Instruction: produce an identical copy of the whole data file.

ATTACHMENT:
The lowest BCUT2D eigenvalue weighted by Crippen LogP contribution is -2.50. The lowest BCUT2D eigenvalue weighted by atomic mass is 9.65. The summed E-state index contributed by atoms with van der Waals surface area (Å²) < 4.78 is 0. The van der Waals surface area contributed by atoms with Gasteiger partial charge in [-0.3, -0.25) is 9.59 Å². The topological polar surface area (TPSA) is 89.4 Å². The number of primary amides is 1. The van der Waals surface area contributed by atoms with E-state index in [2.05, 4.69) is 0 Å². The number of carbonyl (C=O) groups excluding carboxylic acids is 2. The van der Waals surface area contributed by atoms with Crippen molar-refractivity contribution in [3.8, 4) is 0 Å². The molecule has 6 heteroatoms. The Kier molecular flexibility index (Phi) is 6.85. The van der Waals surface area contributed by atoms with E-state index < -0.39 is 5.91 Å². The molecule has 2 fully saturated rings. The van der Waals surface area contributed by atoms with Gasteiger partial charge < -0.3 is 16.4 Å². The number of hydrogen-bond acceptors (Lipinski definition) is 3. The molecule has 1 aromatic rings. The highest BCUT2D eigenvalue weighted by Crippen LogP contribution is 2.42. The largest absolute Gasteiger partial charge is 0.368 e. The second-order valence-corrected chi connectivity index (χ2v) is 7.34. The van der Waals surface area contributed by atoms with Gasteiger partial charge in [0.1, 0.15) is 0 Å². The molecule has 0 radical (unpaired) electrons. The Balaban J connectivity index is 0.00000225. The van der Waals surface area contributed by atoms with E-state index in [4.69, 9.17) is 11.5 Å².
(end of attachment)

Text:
The lowest BCUT2D eigenvalue weighted by Crippen LogP contribution is -2.50. The lowest BCUT2D eigenvalue weighted by atomic mass is 9.65. The summed E-state index contributed by atoms with van der Waals surface area (Å²) < 4.78 is 0. The van der Waals surface area contributed by atoms with Gasteiger partial charge in [-0.3, -0.25) is 9.59 Å². The topological polar surface area (TPSA) is 89.4 Å². The number of primary amides is 1. The van der Waals surface area contributed by atoms with E-state index in [2.05, 4.69) is 0 Å². The number of carbonyl (C=O) groups excluding carboxylic acids is 2. The van der Waals surface area contributed by atoms with Crippen molar-refractivity contribution in [3.8, 4) is 0 Å². The molecule has 6 heteroatoms. The Kier molecular flexibility index (Phi) is 6.85. The van der Waals surface area contributed by atoms with E-state index < -0.39 is 5.91 Å². The molecule has 2 fully saturated rings. The van der Waals surface area contributed by atoms with Gasteiger partial charge < -0.3 is 16.4 Å². The number of hydrogen-bond acceptors (Lipinski definition) is 3. The molecule has 1 aromatic rings. The highest BCUT2D eigenvalue weighted by Crippen LogP contribution is 2.42. The largest absolute Gasteiger partial charge is 0.368 e. The second-order valence-corrected chi connectivity index (χ2v) is 7.34. The van der Waals surface area contributed by atoms with Gasteiger partial charge in [0.1, 0.15) is 0 Å². The molecule has 0 radical (unpaired) electrons. The Balaban J connectivity index is 0.00000225. The van der Waals surface area contributed by atoms with E-state index in [4.69, 9.17) is 11.5 Å².